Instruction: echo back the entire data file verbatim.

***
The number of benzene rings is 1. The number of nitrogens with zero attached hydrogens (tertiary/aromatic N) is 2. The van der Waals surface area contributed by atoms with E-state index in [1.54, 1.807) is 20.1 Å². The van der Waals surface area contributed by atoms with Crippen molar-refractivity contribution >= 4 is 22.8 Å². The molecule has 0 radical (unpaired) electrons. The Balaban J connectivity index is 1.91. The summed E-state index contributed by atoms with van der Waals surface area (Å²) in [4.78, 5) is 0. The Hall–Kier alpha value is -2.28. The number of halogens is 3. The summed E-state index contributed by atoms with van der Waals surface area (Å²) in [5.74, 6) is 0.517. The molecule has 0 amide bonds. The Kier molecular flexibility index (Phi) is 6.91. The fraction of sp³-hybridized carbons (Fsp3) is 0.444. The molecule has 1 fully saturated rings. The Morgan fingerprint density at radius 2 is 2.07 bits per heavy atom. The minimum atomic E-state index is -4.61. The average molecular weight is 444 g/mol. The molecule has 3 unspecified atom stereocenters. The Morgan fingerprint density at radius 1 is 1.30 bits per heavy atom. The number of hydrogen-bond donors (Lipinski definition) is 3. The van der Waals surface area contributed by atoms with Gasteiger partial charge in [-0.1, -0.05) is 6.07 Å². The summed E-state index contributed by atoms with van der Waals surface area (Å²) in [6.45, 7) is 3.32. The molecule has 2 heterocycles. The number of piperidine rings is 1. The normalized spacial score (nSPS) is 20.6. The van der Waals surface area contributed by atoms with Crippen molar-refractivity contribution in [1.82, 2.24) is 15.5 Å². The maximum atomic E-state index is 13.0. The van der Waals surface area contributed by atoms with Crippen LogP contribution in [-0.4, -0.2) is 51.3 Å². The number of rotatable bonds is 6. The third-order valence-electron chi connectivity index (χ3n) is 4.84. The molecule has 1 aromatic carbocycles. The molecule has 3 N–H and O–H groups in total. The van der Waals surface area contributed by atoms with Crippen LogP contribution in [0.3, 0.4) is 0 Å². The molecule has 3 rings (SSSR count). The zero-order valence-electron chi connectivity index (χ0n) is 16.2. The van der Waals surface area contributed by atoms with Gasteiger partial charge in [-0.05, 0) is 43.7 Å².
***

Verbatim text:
The number of benzene rings is 1. The number of nitrogens with zero attached hydrogens (tertiary/aromatic N) is 2. The van der Waals surface area contributed by atoms with E-state index in [1.54, 1.807) is 20.1 Å². The van der Waals surface area contributed by atoms with Crippen molar-refractivity contribution >= 4 is 22.8 Å². The molecule has 0 radical (unpaired) electrons. The Balaban J connectivity index is 1.91. The summed E-state index contributed by atoms with van der Waals surface area (Å²) in [4.78, 5) is 0. The Hall–Kier alpha value is -2.28. The number of halogens is 3. The summed E-state index contributed by atoms with van der Waals surface area (Å²) in [5.74, 6) is 0.517. The molecule has 0 amide bonds. The Kier molecular flexibility index (Phi) is 6.91. The fraction of sp³-hybridized carbons (Fsp3) is 0.444. The molecule has 1 fully saturated rings. The Morgan fingerprint density at radius 2 is 2.07 bits per heavy atom. The minimum atomic E-state index is -4.61. The average molecular weight is 444 g/mol. The molecule has 3 unspecified atom stereocenters. The Morgan fingerprint density at radius 1 is 1.30 bits per heavy atom. The number of hydrogen-bond donors (Lipinski definition) is 3. The van der Waals surface area contributed by atoms with Gasteiger partial charge in [-0.1, -0.05) is 6.07 Å². The summed E-state index contributed by atoms with van der Waals surface area (Å²) in [6.45, 7) is 3.32. The molecule has 2 heterocycles. The number of piperidine rings is 1. The normalized spacial score (nSPS) is 20.6. The van der Waals surface area contributed by atoms with Crippen molar-refractivity contribution in [1.82, 2.24) is 15.5 Å². The maximum atomic E-state index is 13.0. The van der Waals surface area contributed by atoms with Crippen LogP contribution in [-0.4, -0.2) is 51.3 Å². The number of rotatable bonds is 6. The third-order valence-electron chi connectivity index (χ3n) is 4.84. The molecule has 1 aromatic carbocycles. The molecule has 3 N–H and O–H groups in total. The van der Waals surface area contributed by atoms with Crippen LogP contribution in [0.3, 0.4) is 0 Å². The molecule has 3 rings (SSSR count). The zero-order valence-electron chi connectivity index (χ0n) is 16.2. The van der Waals surface area contributed by atoms with Gasteiger partial charge in [-0.05, 0) is 43.7 Å².